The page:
Laughing gulls breed on the Atlantic coast of North America, in the Caribbean, coastal Venezuela and the Pacific coast of Mexico. They are only occasionally seen inland, and are resident on their breeding grounds in the southern part of their range year-round. Birds north of North Carolina typically migrate south for the winter. They are rare vagrants in Britain and western Europe, and have been recorded on at least 10 occasions in Australia. The first New Zealand record was a second-winter bird first identified on 23 December 2016 at the Te Ahiaua Reserve, Waiotahi River estuary, west of Opotiki in the Bay of Plenty. Over the following weeks the same individual was sighted at several points along the coast between the Opotiki wharf and Ohiwa Harbour. A couple living near the Opotiki wharf who fed gulls in their garden reportedly first noticed the bird around the beginning of December 2016. There was a gap of about 11 months in sightings before the bird was relocated in breeding plumage in December 2017.
A medium-sized gull, slightly larger than a red-billed gull. Breeding adults have an entirely black head with prominent white upper and lower eyelids. Non-breeders have variable amounts of dark smudgy colouring on the head, particularly behind the eyes and around the nape. The upper surfaces of the wings are mostly a smooth dark grey (darker than on red-billed gulls) with a white trailing edge (visible as a short broken white stripe across the back when the wings are folded), and sooty black wingtips; the inner primaries have small white tips. The underwings are grey in juveniles, becoming white with age. Juveniles have extensive, mottled dark coloration on the sides of the neck and breast; as the birds age this becomes less extensive and more even in colour – breeding adults have white underparts. The tail and rump are white, though there is a dark tail band in the first year. The bill is large and long, red when breeding, blackish with sometimes a faintly reddish tip when non-breeding. Their legs are moderately long, reddish (when breeding) or blackish (non-breeding).
Voice: the typical call is a strident Ha! Ha! Ha! which gives the species its name.
Similar species: Franklin's gull is smaller, with shorter bill, legs and wings, more rounded head, and has more white at wingtips, and a broader ring of white feathers around the eye.
Distribution and habitat
Laughing gulls breed in colonies of up to 25,000 birds in saltmarshes, and on islands and sandy beaches where they are safe from terrestrial predators. They are primarily coastal, but can be found on landfills and lakes a short distance inland, and occasionally much further, particularly on migration and in winter. Breeding on the US east coast is from April to July, after which birds from North Carolina northwards migrate south to Central and South America. Breeders on the Mexican Pacific Coast may disperse northward to the Salton Sea in southern California, or southwards as far as Peru. Birds in Mexico, the Caribbean and Venezuela are resident throughout the year and can breed at any time. Much depleted in the 19th and early 20th centuries by egg and feather collectors, they are now increasing throughout much of their range.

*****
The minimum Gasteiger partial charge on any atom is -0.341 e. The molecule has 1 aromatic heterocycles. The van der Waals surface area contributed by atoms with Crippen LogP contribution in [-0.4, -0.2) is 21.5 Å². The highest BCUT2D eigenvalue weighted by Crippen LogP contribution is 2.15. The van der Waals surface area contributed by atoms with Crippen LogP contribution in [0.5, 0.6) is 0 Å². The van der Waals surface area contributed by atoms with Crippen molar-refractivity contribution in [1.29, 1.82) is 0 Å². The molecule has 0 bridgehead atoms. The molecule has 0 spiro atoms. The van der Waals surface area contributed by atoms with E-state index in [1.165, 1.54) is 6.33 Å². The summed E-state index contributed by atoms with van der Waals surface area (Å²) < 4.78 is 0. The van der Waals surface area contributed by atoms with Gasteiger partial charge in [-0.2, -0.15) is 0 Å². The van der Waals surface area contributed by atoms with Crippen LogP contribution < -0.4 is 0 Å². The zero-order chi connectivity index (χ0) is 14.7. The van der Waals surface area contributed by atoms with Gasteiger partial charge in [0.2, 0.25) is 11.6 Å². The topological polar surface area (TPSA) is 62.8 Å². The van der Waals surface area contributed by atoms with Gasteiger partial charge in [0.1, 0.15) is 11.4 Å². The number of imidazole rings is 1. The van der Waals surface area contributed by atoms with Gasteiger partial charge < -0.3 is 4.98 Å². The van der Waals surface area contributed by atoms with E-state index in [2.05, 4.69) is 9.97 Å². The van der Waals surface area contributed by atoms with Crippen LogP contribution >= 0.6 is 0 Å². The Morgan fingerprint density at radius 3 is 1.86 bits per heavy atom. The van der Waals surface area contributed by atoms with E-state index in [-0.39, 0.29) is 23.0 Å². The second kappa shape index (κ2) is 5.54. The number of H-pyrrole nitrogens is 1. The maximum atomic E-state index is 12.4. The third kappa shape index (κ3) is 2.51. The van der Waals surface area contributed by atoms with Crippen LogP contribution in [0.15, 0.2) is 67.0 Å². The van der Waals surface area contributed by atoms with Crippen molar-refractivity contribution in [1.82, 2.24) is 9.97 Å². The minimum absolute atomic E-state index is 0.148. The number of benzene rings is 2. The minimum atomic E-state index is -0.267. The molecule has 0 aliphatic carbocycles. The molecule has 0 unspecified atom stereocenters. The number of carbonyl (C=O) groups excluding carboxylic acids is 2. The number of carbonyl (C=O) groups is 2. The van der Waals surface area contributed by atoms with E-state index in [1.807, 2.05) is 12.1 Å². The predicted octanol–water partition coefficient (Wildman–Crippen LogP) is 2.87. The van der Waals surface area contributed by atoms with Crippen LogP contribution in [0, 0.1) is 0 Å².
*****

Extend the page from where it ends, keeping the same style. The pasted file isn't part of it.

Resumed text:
New Zealand records
Two records, likely to have been the same bird: Eastern Bay of Plenty (Ohiwa Harbour to Opotiki) December 2016-January 2017, and December 2017.
Behaviour and ecology
Laughing gulls are sociable and will associate with other species of gulls, but have suffered competition from the expansion of larger species. They often harry terns and pelicans for food, and have been controlled through culling of eggs and adults to protect endangered terns in the Gulf of Maine, as well as to reduce numbers around airports.
Laughing gulls are opportunistic feeders that eat a wide range of marine and terrestrial invertebrates, as well as human food waste, scavenged fish, hand-outs from beachgoers, berries, and occasionally eggs of other birds.
Higgins, P.J.; Davies, S.J.J.F. 1996. Handbook of Australian, New Zealand, and Antarctic birds. Volume 3. Snipe to pigeons. Oxford University Press, Melbourne.
Howell, S.N.G.; Dunn, J.L. 2007. Gulls of the Americas. Peterson reference guides. Houghton Mifflin Company, New York.
Miskelly, C.M.; Crossland, A.C.; Sagar, P.M.; Saville, I.; Tennyson, A.J.D.; Bell, E.A. 2017. Vagrant and extra-limital records accepted by the Birds New Zealand Records Appraisal Committee 2015-2016. Notornis 64: 57-67.
Riddell, D.J.; Taylor, A.J. 2017 [updated 2020]. Laughing gull. In Miskelly, C.M. (ed.) New Zealand Birds Online. www.nzbirdsonline.org.nz
- Breeding season
- Egg laying dates